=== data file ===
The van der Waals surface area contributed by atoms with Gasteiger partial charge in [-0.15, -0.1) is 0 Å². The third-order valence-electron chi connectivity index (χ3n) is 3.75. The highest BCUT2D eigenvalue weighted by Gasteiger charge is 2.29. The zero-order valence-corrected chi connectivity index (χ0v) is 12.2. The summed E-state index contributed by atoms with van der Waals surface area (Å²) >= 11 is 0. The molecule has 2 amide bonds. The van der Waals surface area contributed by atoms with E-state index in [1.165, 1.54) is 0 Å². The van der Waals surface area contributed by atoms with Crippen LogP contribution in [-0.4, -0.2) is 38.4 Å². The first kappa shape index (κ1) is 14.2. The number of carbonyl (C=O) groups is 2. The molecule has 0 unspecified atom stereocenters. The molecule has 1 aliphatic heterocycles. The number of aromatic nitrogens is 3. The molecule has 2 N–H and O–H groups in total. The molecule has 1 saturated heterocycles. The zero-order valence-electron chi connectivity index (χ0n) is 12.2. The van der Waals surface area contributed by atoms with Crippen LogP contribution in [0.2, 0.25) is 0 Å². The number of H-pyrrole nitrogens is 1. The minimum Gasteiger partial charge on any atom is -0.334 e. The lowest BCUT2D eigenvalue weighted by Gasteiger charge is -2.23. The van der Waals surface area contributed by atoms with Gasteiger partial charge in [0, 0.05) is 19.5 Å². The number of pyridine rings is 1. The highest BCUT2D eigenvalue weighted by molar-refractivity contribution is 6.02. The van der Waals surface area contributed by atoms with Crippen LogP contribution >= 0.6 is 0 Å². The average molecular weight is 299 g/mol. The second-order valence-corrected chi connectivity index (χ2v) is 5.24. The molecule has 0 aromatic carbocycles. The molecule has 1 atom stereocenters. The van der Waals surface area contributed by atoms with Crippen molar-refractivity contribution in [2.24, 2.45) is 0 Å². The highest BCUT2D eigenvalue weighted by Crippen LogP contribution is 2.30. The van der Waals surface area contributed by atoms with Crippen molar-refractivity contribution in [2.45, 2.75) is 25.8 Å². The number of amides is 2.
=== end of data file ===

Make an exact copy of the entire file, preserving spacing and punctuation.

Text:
The van der Waals surface area contributed by atoms with Gasteiger partial charge in [-0.15, -0.1) is 0 Å². The third-order valence-electron chi connectivity index (χ3n) is 3.75. The highest BCUT2D eigenvalue weighted by Gasteiger charge is 2.29. The zero-order valence-corrected chi connectivity index (χ0v) is 12.2. The summed E-state index contributed by atoms with van der Waals surface area (Å²) >= 11 is 0. The molecule has 2 amide bonds. The van der Waals surface area contributed by atoms with E-state index in [1.165, 1.54) is 0 Å². The van der Waals surface area contributed by atoms with Crippen LogP contribution in [-0.4, -0.2) is 38.4 Å². The first kappa shape index (κ1) is 14.2. The number of carbonyl (C=O) groups is 2. The molecule has 0 unspecified atom stereocenters. The molecule has 1 aliphatic heterocycles. The number of aromatic nitrogens is 3. The molecule has 2 N–H and O–H groups in total. The molecule has 1 saturated heterocycles. The zero-order valence-electron chi connectivity index (χ0n) is 12.2. The van der Waals surface area contributed by atoms with Crippen LogP contribution in [0.2, 0.25) is 0 Å². The number of H-pyrrole nitrogens is 1. The minimum Gasteiger partial charge on any atom is -0.334 e. The lowest BCUT2D eigenvalue weighted by Gasteiger charge is -2.23. The van der Waals surface area contributed by atoms with Gasteiger partial charge in [0, 0.05) is 19.5 Å². The number of pyridine rings is 1. The highest BCUT2D eigenvalue weighted by molar-refractivity contribution is 6.02. The van der Waals surface area contributed by atoms with Crippen LogP contribution >= 0.6 is 0 Å². The average molecular weight is 299 g/mol. The second-order valence-corrected chi connectivity index (χ2v) is 5.24. The molecule has 0 aromatic carbocycles. The molecule has 1 atom stereocenters. The van der Waals surface area contributed by atoms with Crippen molar-refractivity contribution in [2.24, 2.45) is 0 Å². The highest BCUT2D eigenvalue weighted by Crippen LogP contribution is 2.30. The van der Waals surface area contributed by atoms with Crippen molar-refractivity contribution in [2.45, 2.75) is 25.8 Å². The number of amides is 2.